Investors are betting that consumer desire for discounted goods isn’t going anywhere and are backing online boutique marketplace Jane with $40 million in new capital.
The Utah-based company, founded in 2011, will use the Series A round to expand into new categories, like men’s and off-price luxury, as well as get into the Canadian market, according to chief executive officer Taleeb Noormohamed. With about 1.5 million active users and 3,000 sellers on the marketplace, mainly small independent boutiques, Noormohamed sees Jane as the palace for sellers who either aren’t big enough to be on Amazon, or don’t want to be, but also may be too big to make sense selling on Etsy.
“I’m not comfortable putting actual numbers to this, but I think the category expansion will represent a significant new bump and luxury will again,” Noormohamed said. “We have pretty aggressive growth plans.”
The company is expecting to tally about $250 million in sales this year with plans to increase 20 to 30 percent next year, roughly the same rate of growth it saw in 2020.
This is Jane’s first round of funding for the company, which is profitable, and it’s one of the first things Noormohamed did when he took on the ceo role at Jane this past summer. He previously worked as an executive at Farfetch. The round is led by Tritium Partners, a private equity fund based in Austin, Tex. Among its past investments is coupon website RetailMeNot and furniture and home decor marketplace Chairish.
“We see significant potential for Jane in a market where consumers are rallying behind small businesses and looking for more personalized experiences,” Matt Bowman, Tritium’s managing partner, said.
But the site is also surely luring shoppers because of its generally low price point, ranging from about $10 to $30, on apparel and certain other goods being sold by an array of about 3,000 third-party sellers. Noormohamed noted that Jane has seen bumps in popularity this year in regions and states where it has not done as well in the past, like more urban areas of California, New York City and Philadelphia. It’s traditionally been popular in the South and Midwest, he said. Given the state of the economy and unemployment expected to end the year at at least 12 percent, it’s little wonder that more people are looking for discounts and less expensive goods. The average basket size at Jane is around $30.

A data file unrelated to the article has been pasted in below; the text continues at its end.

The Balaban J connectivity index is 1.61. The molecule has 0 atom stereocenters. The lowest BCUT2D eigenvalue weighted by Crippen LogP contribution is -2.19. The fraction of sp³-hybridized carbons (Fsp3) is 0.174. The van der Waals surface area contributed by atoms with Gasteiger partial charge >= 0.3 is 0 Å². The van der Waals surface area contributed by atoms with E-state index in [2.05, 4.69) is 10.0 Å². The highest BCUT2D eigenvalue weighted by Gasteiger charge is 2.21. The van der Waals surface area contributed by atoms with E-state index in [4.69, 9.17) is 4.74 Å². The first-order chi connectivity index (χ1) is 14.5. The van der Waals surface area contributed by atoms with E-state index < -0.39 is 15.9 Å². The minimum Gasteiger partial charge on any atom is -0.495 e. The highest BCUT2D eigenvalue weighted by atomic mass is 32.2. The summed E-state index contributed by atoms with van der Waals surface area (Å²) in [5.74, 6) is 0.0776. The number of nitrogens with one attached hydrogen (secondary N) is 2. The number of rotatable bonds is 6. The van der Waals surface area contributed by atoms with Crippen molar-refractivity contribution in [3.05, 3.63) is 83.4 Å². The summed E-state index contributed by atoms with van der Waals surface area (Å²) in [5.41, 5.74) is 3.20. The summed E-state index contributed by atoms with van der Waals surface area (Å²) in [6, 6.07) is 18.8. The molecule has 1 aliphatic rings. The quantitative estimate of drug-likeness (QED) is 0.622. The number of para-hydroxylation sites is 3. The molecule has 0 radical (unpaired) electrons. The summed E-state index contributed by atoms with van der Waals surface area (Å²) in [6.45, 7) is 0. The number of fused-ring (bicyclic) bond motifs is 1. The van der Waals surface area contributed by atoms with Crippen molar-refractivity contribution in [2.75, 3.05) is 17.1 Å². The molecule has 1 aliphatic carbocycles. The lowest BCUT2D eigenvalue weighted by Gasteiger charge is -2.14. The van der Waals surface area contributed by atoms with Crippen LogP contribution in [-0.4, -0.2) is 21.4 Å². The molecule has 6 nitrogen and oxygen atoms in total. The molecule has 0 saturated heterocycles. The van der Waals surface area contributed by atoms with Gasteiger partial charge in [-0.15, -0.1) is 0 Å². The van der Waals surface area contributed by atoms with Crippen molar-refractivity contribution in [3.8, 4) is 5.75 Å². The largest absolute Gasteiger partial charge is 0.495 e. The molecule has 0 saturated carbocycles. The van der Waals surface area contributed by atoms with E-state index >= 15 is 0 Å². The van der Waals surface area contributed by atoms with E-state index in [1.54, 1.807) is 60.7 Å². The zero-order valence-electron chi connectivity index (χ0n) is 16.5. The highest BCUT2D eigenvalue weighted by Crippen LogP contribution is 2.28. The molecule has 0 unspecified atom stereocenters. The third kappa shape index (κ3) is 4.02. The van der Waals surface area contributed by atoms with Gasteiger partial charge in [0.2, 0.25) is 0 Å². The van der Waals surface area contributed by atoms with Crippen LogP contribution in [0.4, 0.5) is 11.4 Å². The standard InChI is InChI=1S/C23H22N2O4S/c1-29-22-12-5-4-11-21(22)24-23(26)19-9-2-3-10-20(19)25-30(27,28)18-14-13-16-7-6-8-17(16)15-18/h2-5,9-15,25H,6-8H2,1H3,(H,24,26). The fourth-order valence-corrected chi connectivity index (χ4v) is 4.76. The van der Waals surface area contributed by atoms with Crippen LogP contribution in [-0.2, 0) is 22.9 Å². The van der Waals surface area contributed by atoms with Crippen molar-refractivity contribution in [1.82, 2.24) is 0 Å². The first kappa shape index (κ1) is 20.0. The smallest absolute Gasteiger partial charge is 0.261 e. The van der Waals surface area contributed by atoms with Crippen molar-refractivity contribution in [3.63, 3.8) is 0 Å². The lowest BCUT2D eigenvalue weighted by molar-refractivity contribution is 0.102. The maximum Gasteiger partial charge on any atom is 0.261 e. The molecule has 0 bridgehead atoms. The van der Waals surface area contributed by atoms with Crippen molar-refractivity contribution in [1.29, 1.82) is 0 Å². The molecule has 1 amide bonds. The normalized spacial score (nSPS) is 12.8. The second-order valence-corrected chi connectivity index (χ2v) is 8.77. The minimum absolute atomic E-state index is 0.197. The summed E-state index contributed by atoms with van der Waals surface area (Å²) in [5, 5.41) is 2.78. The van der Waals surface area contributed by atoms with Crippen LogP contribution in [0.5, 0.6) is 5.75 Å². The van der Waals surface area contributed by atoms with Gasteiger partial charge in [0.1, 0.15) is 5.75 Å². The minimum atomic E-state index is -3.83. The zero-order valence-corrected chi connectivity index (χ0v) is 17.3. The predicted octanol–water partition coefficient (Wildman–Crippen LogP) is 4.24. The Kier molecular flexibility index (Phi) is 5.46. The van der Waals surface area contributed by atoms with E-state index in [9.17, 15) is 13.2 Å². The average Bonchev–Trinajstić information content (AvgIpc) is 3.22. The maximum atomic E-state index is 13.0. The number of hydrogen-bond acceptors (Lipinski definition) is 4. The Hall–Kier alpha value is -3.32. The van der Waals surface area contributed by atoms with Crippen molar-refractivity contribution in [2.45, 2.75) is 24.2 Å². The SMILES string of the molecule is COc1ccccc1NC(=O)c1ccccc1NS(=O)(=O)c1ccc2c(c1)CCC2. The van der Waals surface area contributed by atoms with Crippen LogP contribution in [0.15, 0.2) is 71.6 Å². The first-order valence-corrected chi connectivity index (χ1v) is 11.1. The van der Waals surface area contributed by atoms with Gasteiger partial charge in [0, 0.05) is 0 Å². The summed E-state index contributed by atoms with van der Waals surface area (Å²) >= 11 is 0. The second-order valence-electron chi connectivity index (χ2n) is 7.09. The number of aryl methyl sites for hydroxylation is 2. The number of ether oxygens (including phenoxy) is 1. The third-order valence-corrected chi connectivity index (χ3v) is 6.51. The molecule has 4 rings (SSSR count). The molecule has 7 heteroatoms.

“As the economy starts to stabilize, I don’t think the desire for a good price will go away, partly because I think it’ll take a long time for the economy to recover,” Noormohamed said.
He added that there is “a lot to learn from the Farfetch model.”
Part of the funding will be used on efforts to keep new customers Jane has pulled in during the pandemic. A more aesthetic look for the website, new marketing and investment in technology that will surface goods based on a shopper’s locale are all on the way, too. The company even has its first fashion director to help out with looks and selections. When off-price luxury hits the website, expected in the second half of 2021, Noormohammed expects to see average basket size in that category hit $250 to $300, although the typical Jane shopper is only likely to spend that on occasion, maybe once a year.
“We do want to respect the intent of making sure [the Jane shopper] has access to what she wants a good price,” Noormohammed said.
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